Baptism first appears in shadow in the Old Testament. The sixth chapter of the book of Genesis tells us the story of Noah and the flood. God judged the Earth in Noah’s day because of man’s wickedness. He allowed waters to cover the earth and destroy every living thing except for that which was in the Ark which God instructed Noah to build. In that way, by passing through the waters, the earth was cleansed and those who came out of the waters through the Ark were saved from the penalty of man’s sin (1Peter 3:20-22, ESV).


In Exodus we see Moses, Aaron & Miriam leading the Israelites out of Egypt after the plagues. In Exodus 14 we read how God instructed Moses, with Pharoah’s army pursuing after them, to lead the people to the Red Sea. While Moses stood with his arms outstretched God parted the Red Sea for the Israelites to pass through on dry ground. When Pharoah’s army arrived God closed the parted waters and they drowned in the sea. Knowing that Egypt represents the world’s system and sin it was a shadow of baptism. The righteous pass through to new life, impossible to return to the old, while the sin that pursues us is washed away by the water (1 Corinthians 10:1-6, ESV).

Also, in Exodus 30:17-21, we see Moses relaying the pattern for the laver of washing, or the Brazen Laver, that would stand in the Outer Court of the Tabernacle and later the Temple. It was the place of washing before proceeding in worship and atonement in sacrifice. The Priest had to wash for cleansing in order to approach God any further. If he were to bypass the laver of washing and try to approach God without cleansing the promise was that he would die. As long as he had washed in the water he was welcomed to continue into the holiness of the tabernacle of temple and worship God in covenant. This was a shadow of the washing of baptism that puts us in right standing with God (Eph. 5:25-27, ESV) and that we can approach God because we’ve been washed clean by Jesus Christ (Heb. 10:22, ESV).


In Leviticus 14 we read the law of Moses, given to him by God, regarding the cleansing of lepers. If someone had leprosy they could go to the Priest. The Priest was to make a sacrifice over a bowl of water. He was then to sprinkle the blood and the water on the leprous individual. The leper was then to go and burn his old clothes, shave his head and submerge himself in a bath of water for cleansing. Only after this blood and water application was he declared clean and welcomed into the company of those in covenant. Leprosy was a type of sin and the blood and the water baptism of the leper was a shadow of New Covenant baptism (Heb. 9:8-15, ESV).


In Numbers 19 we read of the ceremonial laws of purification. If a person touched anything that was dead they became ceremonially unclean. The way to be cleansed from the uncleanness of death was to be washed by water that had the ashes of a blood sacrifice in it. Only after a clean person, untouched by death, had washed the unclean with the sacrifice water, were they counted as clean again and welcomed back into their company. These were symbols and shadows of the cleansing baptism would bring through Jesus Christ and how it would welcome us into His covenant community (Gal. 3:22-28, ESV).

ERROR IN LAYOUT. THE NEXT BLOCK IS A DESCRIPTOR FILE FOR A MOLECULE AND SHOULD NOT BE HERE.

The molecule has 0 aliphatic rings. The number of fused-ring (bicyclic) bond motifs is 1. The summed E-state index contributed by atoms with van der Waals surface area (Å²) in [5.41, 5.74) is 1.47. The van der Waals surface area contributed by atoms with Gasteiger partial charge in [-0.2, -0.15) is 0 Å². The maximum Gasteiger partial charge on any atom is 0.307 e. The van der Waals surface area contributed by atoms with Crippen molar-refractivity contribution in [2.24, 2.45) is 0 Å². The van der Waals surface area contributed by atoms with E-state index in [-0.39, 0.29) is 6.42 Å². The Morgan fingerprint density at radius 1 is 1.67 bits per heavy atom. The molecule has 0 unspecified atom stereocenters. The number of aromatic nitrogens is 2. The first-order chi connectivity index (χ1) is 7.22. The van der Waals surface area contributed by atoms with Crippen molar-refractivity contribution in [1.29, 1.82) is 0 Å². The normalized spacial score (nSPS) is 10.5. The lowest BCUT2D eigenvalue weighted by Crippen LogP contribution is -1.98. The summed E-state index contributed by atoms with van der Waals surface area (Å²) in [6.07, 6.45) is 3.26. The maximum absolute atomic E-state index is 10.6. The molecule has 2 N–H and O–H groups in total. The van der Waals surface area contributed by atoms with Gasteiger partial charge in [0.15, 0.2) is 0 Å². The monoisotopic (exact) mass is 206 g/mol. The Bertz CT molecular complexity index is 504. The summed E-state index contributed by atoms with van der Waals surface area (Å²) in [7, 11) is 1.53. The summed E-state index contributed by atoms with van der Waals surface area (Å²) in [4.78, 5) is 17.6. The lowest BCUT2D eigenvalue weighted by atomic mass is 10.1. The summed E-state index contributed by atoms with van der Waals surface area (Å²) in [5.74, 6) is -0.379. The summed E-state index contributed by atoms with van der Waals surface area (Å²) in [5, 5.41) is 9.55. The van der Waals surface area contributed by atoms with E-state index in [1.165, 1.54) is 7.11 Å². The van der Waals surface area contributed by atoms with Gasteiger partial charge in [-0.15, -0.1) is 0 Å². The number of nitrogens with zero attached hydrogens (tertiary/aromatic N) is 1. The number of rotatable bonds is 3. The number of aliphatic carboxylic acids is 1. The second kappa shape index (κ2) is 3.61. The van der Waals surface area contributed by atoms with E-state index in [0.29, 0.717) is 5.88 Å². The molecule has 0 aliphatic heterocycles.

Deuteronomy 21:1-9 details the law concerning unsolved murders. If a person was found dead in a field, and no one witnessed the death or knew who was responsible, they were given instructions for cleansing. They were to measure the distance to the nearest city. The people of the nearest city were held responsible, in the eyes of God, for the unknown man’s death. The elders & leaders of the nearest city were to come and bring a sacrifice to a place that had running water, such as a stream or a river. They were to sacrifice the animal there and was their hands asking God to see that they didn’t know who was responsible but they both mourn and cleanse themselves from this death. This was a shadow of what Paul spoke of to the Romans that we have all sinned but the washing of the blood of Jesus Christ has saved us from our sins (Rom. 3:21-26, ESV).


Matthew, Mark and Luke all record that Jesus was baptized by his cousin, John the Baptist (John 1:29-34). His baptism was important as an example for us and as the moment when the Spirit signaled the approval and anointing of the Messiah upon Jesus Christ. Jesus said that He was baptized in order to “fulfill all righteousness” (Matt. 3:13-15). His baptism also signaled His approval and acknowledgment of the ministry of John. If Jesus found it appropriate to be baptized we ought to as well.


Baptism occurs on several occasions in the New Testament. It is clear, even with a cursory reading of the Epistles, that the disciples and Apostles understood the necessity, importance and implications of baptism in regards to obedience to the Gospel of Jesus Christ. It is always important to remember that we will be judged not by our intellectual apprehension of the Gospel but by our obedience to the Gospel.

The word Baptism is found over 100 times in the Bible and has three basic meanings. It means to submerge, to cleanse or wash by submerging and to overwhelm or metaphorically completely cover. This is consistent with the witness of the New Testament in regards to baptism. In Acts 2:38-41, Acts 8:16-36, Acts 9:18, Acts 10:48, Acts 16:5-33, Acts 19:5 and Acts 22:16 all indicate baptism was done by all believers at their conversion, and that it was done by immersion in the name of Jesus.